Land development and the widespread use of insecticides and
herbicides have endangered many butterflies as their habitats have
been degraded or destroyed. Butterflies and moths are significant
pollinators, important in the food chain, and are major indicators
of environmental quality. A refuge for butterflies improves our
world environmentally and aesthetically.
For the maximum number
and variety of butterflies you should plant a "butterfly garden." If
you don't have the space or inclination to dedicate an entire garden
to butterflies, you can make your garden and yard butterfly-friendly
by applying the same principles and adding some plants throughout
When planning butterfly gardens, remember the life cycle of the
insects. It is not enough to only have nectar plants for the adults.
The garden must also have food for hungry caterpillars. High-quality
gardens provide a variety of food sources for both caterpillars and
Caterpillar food plants are often common "weeds," so host plants
aren't mandatory, especially if you live in a rural area, but if
your garden contains at least a few caterpillar plants, the
diversity and number of butterflies will increase. Adults lay eggs
on plants that their offspring will eat. Many times these host
plants are different from the nectar plants adults require.
Caterpillars eat like a group of teenage boys, consuming anything in
their path, so expect caterpillars to consume entire leaves of their
host plant. Don't worry about the plant; enjoy watching the
caterpillar's single-minded devotion to eating. (Remember, one of
the cardinal rules of butterfly gardening is no pesticides.)
Eventually the very plump caterpillar spins a cocoon or chrysalis
for its amazing transformation into an adult butterfly or moth. If
you are lucky and observe carefully, you will be able to watch the
new adult struggle out of its cocoon, expand and dry its wings, then
take its first flight.
Flying requires tremendous amounts of energy that the butterfly
gets from flower nectar. Butterflies prefer a varied diet and visit
a number of different flowers.
So what should you plant? Generally if you keep in mind a few
general principles on flower shape, color and fragrance, butterflies
will come to your yard.
Because butterflies have a mouth similar to a drinking straw,
they prefer easy access to nectar. They do not hover, so they also
need a landing area on a plant with sturdy stems. A flat, circular
center, with or without interior petals, is a perfect landing
platform and dining area. Members of the composite or aster family
are ideal. Examples are coneflowers, zinnias, marigolds, cosmos,
black-eyed Susans and asters. Other good plants have clusters of
small flowers, like butterfly weed, butterfly bush, alyssum, mint,
verbena and phlox.
Most butterflies favor pink, lavender or purple blossoms, but
some may visit other colors. For instance, swallowtails like reds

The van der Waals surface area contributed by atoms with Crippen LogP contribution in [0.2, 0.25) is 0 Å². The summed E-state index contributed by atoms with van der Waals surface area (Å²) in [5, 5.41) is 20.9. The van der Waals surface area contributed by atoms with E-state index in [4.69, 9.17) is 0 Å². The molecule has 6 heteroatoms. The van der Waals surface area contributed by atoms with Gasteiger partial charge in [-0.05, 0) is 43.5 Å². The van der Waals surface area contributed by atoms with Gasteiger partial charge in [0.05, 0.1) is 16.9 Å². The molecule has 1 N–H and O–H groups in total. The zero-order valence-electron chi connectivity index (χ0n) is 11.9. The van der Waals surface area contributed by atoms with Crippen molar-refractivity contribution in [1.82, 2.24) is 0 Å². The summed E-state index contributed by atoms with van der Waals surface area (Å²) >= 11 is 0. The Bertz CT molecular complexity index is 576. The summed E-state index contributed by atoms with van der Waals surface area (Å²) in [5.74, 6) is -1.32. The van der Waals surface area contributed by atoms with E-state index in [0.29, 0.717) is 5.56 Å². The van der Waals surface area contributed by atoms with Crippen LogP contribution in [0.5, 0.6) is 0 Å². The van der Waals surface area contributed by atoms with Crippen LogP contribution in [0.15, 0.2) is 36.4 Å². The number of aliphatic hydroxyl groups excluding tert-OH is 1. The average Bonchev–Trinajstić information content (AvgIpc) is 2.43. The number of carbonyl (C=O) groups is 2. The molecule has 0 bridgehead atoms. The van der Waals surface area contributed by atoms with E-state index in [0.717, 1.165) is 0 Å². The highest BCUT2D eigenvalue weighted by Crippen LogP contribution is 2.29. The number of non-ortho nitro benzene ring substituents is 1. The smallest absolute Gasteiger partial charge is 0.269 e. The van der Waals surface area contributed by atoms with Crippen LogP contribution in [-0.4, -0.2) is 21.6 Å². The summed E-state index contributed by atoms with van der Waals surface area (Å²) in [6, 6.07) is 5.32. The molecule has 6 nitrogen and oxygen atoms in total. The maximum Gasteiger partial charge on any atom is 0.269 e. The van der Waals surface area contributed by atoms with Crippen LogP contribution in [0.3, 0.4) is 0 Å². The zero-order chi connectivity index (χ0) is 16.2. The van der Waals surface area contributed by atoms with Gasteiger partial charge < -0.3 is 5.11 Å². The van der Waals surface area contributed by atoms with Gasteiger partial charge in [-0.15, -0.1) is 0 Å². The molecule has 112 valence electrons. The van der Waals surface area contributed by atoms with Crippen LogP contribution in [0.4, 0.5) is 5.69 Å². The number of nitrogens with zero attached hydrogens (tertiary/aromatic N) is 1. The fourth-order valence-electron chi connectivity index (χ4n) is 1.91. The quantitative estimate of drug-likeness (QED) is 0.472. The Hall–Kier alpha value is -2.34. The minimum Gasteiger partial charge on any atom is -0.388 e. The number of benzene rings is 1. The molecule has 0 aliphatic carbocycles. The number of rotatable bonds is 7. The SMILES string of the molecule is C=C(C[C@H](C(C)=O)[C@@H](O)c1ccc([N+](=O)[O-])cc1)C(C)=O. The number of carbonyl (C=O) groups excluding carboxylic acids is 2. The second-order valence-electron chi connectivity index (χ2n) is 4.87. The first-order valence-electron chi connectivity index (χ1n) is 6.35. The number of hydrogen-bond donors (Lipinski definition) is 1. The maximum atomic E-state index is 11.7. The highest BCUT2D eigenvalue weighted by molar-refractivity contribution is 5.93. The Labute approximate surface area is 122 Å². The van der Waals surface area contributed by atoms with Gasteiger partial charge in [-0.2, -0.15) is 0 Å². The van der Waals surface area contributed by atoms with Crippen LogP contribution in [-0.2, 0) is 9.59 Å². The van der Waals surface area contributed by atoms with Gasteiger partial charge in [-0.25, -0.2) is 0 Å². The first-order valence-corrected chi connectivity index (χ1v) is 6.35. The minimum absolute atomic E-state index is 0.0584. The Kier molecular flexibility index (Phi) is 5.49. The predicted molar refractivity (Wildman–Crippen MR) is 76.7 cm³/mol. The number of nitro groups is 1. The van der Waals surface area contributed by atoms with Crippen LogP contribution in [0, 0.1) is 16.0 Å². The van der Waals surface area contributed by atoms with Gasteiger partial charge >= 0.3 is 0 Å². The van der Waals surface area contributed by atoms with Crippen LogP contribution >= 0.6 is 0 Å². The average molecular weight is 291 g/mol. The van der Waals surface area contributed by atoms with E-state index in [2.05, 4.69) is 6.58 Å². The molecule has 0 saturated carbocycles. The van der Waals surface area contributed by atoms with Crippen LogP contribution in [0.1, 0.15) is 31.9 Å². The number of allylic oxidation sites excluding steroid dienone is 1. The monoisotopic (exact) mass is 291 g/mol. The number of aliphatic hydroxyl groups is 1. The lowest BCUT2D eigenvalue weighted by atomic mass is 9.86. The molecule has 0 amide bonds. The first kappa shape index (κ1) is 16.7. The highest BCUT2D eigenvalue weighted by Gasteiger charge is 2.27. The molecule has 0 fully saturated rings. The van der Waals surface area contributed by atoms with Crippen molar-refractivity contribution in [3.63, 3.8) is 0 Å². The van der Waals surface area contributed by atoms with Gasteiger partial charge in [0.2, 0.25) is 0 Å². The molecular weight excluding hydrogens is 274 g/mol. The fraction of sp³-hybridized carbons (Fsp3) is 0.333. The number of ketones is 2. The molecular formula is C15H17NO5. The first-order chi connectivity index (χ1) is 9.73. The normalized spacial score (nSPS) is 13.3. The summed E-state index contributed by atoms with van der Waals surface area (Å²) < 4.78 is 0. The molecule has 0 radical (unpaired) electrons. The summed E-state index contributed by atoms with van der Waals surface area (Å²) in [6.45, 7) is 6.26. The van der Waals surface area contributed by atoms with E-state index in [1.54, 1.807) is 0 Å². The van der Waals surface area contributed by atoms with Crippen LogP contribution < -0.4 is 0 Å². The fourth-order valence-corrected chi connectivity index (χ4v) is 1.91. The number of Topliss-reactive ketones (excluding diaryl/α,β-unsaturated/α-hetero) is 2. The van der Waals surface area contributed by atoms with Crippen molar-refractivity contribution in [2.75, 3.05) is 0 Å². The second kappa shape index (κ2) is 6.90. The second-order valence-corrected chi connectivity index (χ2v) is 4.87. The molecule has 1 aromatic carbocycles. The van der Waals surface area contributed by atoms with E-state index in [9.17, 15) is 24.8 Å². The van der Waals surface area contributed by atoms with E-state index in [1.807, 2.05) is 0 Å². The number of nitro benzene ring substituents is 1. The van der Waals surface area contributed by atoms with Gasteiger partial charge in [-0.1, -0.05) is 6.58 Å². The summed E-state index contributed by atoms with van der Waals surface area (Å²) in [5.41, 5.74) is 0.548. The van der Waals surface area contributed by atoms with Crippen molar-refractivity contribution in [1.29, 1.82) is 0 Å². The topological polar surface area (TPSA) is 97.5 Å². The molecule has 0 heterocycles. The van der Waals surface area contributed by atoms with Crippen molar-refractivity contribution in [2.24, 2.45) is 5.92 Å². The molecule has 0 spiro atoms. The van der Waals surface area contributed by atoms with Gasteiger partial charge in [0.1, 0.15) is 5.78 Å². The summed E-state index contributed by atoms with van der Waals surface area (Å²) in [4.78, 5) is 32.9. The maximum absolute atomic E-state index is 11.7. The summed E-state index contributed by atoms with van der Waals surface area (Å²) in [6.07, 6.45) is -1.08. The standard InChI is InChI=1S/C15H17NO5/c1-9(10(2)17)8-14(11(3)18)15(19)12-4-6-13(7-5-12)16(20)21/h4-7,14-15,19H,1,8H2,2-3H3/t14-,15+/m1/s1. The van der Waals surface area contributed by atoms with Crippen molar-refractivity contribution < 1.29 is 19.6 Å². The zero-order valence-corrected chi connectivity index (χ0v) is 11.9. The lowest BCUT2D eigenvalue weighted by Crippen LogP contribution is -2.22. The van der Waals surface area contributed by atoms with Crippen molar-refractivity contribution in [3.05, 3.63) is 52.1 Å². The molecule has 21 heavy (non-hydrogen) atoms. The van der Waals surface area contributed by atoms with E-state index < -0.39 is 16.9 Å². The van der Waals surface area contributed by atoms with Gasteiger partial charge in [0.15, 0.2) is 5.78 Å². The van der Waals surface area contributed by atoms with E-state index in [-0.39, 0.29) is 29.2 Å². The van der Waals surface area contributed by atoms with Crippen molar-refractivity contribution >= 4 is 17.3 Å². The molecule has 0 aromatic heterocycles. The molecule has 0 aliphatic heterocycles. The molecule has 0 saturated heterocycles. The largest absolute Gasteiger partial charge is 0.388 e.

and have been seen on yellow lantana.
Butterflies have a well-developed sense of smell and are
attracted to heavily perfumed flowers. They will pass over lightly
scented varieties in favor of the most fragrant. Heirloom and
old-fashioned varieties tend to have a stronger scent. If you are
interested in attracting moths, add sweet-smelling, night-blooming
flowers like nicotiana.
Although a mix of flower types is good, large masses of one type
are better than a bed with lots of varieties but only one or two
plants of each type. For example, an entire bed of purple
coneflowers will draw more butterflies than a single coneflower
mixed in with other butterfly plants.
Butterfly gardens should have full sun and protection from strong
winds. An ideal location is on the south or southeast side of a tall
building or fence on a south-facing slope. You can also use tall
shrubs to achieve a similar effect. Butterflies, like all insects,
are cold-blooded and need to warm themselves in the sun before they
are able to fly. A brick or stone pathway or a few dark-colored
stones scattered in the garden are good butterfly warmers.
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The final thing you may wish to add is a small wet spot. A large
rock with a depression that can be kept full of water is one option.
Another is filling a small container with sand, sinking it into the
ground and keeping the sand wet. In the wild, butterflies gather
around these small wet sites, probably for salt.
[By BARBARA LARSON, University of Illinois Extension, unit
educator, horticulture, Winnebago and Boone counties]
The Illinois Department of Natural Resources recommends the
following as good choices for the home gardener:
Plants commonly used by various adult butterflies as nectar
New England aster
Plants commonly used as both nectar sources for adults and as
food sources for larvae:
The Butterfly Site also offers extensive information on how to
attract specific butterflies to your garden:
Butterflies that live in Illinois:
Nectar plants for the specific butterflies you would like to
Host plants that provide a site for the butterfly to lay eggs
and that act as a food source for hungry caterpillars:
You will find more links to moth and butterfly pictures and other
useful information at this Illinois Department of Natural Resources
2012 Spring Home & Garden Magazine for these great articles:
A fresh coat of paint
Creating a cool
Weekend warrior takes
on the bath
Manicuring the lawn
New outdoor blooms
butterflies to your yard